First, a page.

Sure, I suppose that life can be a whole lot easier when we just define things how we want and ignore reality. It leaves said life a bit vapid and empty, though, not to mention destructive to the soul and intellect. It reminds me of the exchange between Alice and Humpty Dumpty:
`When I use a word,' Humpty Dumpty said in rather a scornful tone, `it means just what I choose it to mean -- neither more nor less.'
`The question is,' said Alice, `whether you can make words mean so many different things.'
`The question is,' said Humpty Dumpty, `which is to be master - - that's all.'
The weird part is that folks will laugh about this dialogue and acknowledge how ridiculous it is. Then they'll turn around and do the exact same thing whether it's with Christmas or even God Himself.
Kudos to shows like Community for demonstrating this absurdity to a contemporary audience. You can watch the episode for free on Hulu.
Iraqi Christians are beginning to understand that help isn't coming.
With Christmas fast approaching, Iraqi Christians are coming to the hard realization that there may be a day when there are no more Christians left in their homeland.
“Christians are being extinguished in Iraq, while Iraq remains Muslim,” said Father Georges Jahola, a Syro-Catholic priest from Mosul, Iraq currently studying in Rome.
Those who remain want to leave because they do not feel safe, he said. “They see that there is no longer a place for Christians in Iraq. Even for us as a Church, we cannot deny it.”
It's a wacky thing. The blood of the martyrs is seed. We know this. We also know that, at some point, things will cease to get better. We also know the modern track record for Islam is to exterminate or dhimmify everyone, without leaving anywhere for seed or anything else to grow. Just ask Lebanon. It remains staggering, though, that the birthplace of Christianity is to be without Christians.
It's also amazing that the world can find time to be outraged at threats to burn the Koran whilst carrying what appears to be a complete lack of concern for the current religious persecution against Christians, not just in the Middle East, but worldwide.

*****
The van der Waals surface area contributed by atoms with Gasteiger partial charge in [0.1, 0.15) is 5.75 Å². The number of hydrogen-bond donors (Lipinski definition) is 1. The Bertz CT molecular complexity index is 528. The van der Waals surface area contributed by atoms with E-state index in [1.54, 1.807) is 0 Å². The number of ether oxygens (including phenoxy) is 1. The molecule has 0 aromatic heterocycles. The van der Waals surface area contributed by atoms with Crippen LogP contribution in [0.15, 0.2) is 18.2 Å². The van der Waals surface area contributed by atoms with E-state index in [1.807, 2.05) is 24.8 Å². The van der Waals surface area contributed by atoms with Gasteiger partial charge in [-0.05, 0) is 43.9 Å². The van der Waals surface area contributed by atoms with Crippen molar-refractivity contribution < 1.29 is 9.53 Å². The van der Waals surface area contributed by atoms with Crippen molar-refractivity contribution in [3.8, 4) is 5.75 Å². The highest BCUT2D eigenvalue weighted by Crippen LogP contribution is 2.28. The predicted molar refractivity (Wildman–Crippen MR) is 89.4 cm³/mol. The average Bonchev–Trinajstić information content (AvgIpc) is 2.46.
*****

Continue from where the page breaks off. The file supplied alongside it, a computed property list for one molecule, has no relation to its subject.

Fr. Jahola said that since the beginning of the U.S.-led invasion of Iraq in 2003, every effort to protect Christians has failed. He criticized the walled compounds erected by the Iraqi government around church buildings as a sign of the government’s “incapacity” to keep the situation under control.
Meanwhile, the “decimation” of Christians continues, Fr. Jahola said. Their numbers have been more than cut in half from a population that 10 years ago was estimated around 1.5 million.
“It is alarming, that an ethnic people — a people who speak the ancient Aramaic language and have Christian roots — is being made extinct in the world. And no one intervenes,” he said.
And why is this the case? Why is there such concerted internation apathy?
To be continued...
Saturday, December 11, 2010
Youcef Nadarkhani, a 32-year-old Protestant pastor who became a Christian at the age of 19, has been sentenced to death for renouncing Islam. Nadarkhani maintains that he did not practice any faith before his conversion to Christianity.
Friday, December 10, 2010
Does this phrase strike you as the sort of thing that one says lightly? Considering that Mao's murderous reign wiped out far more people than Hitler even imagined to kill in the Holocaust, I would think anybody invoking the Chairman's spectre would do so with a fair amount of seriousness.
New government pressures on the Catholic church in China, including the election of an illicitly ordained bishop as the new president of a government-controlled bishops’ conference, threaten to “turn the clock back to the times of Mao Zedong,” according to an influential Vatican China-watcher.
Pontifical Institute for Foreign Missions Fr. Bernardo Cervellera, director of the “Asia News” agency and a longtime Vatican advisor on Chinese affairs, said Dec. 10 that the results of an early December assembly of Catholic groups recognized by the country’s Communist government, but not by the Vatican, “reaffirms the power of the Party over the church” and “risks reopening the wounds of division within the church.”
Our Lady of She-Shan, intercede for them!
The new president of the Patriotic Association, Bishop Johan Fang Xinyao of Linyi, was ordained with papal approval, but is also seen as a figure willing to cooperate with the government authorities.
According to Cervellera, the presence of so many illicitly ordained bishops at the top of the country’s official Catholic agencies “raises the fear that from here on, it will be impossible to ordain pastors for China who are in communion with the Holy See.”
In effect, Cervellera said, it seems to be deliberate policy of the Chinese government “to want to create chaos in the church,” while also “extending the control of the Community Party over the entire official church.”